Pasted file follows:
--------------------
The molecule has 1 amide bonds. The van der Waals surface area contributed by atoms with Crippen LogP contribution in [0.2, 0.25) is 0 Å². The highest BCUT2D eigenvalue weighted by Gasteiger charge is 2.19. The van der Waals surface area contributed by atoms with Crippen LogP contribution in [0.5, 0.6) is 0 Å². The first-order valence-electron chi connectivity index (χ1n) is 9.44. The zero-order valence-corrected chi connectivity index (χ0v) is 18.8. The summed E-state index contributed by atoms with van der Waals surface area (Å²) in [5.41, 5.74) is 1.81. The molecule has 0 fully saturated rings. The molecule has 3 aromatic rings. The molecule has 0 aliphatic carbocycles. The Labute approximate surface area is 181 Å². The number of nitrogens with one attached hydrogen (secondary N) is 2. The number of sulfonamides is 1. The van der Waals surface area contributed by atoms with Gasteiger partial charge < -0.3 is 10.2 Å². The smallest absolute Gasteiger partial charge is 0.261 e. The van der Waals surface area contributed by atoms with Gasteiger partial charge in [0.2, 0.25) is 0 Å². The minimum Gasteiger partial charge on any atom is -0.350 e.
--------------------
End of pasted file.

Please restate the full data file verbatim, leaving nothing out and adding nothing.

The molecule has 1 amide bonds. The van der Waals surface area contributed by atoms with Crippen LogP contribution in [0.2, 0.25) is 0 Å². The highest BCUT2D eigenvalue weighted by Gasteiger charge is 2.19. The van der Waals surface area contributed by atoms with Crippen LogP contribution in [0.5, 0.6) is 0 Å². The first-order valence-electron chi connectivity index (χ1n) is 9.44. The zero-order valence-corrected chi connectivity index (χ0v) is 18.8. The summed E-state index contributed by atoms with van der Waals surface area (Å²) in [5.41, 5.74) is 1.81. The molecule has 0 fully saturated rings. The molecule has 3 aromatic rings. The molecule has 0 aliphatic carbocycles. The Labute approximate surface area is 181 Å². The number of nitrogens with one attached hydrogen (secondary N) is 2. The number of sulfonamides is 1. The van der Waals surface area contributed by atoms with Gasteiger partial charge < -0.3 is 10.2 Å². The smallest absolute Gasteiger partial charge is 0.261 e. The van der Waals surface area contributed by atoms with Gasteiger partial charge in [0.2, 0.25) is 0 Å². The minimum Gasteiger partial charge on any atom is -0.350 e.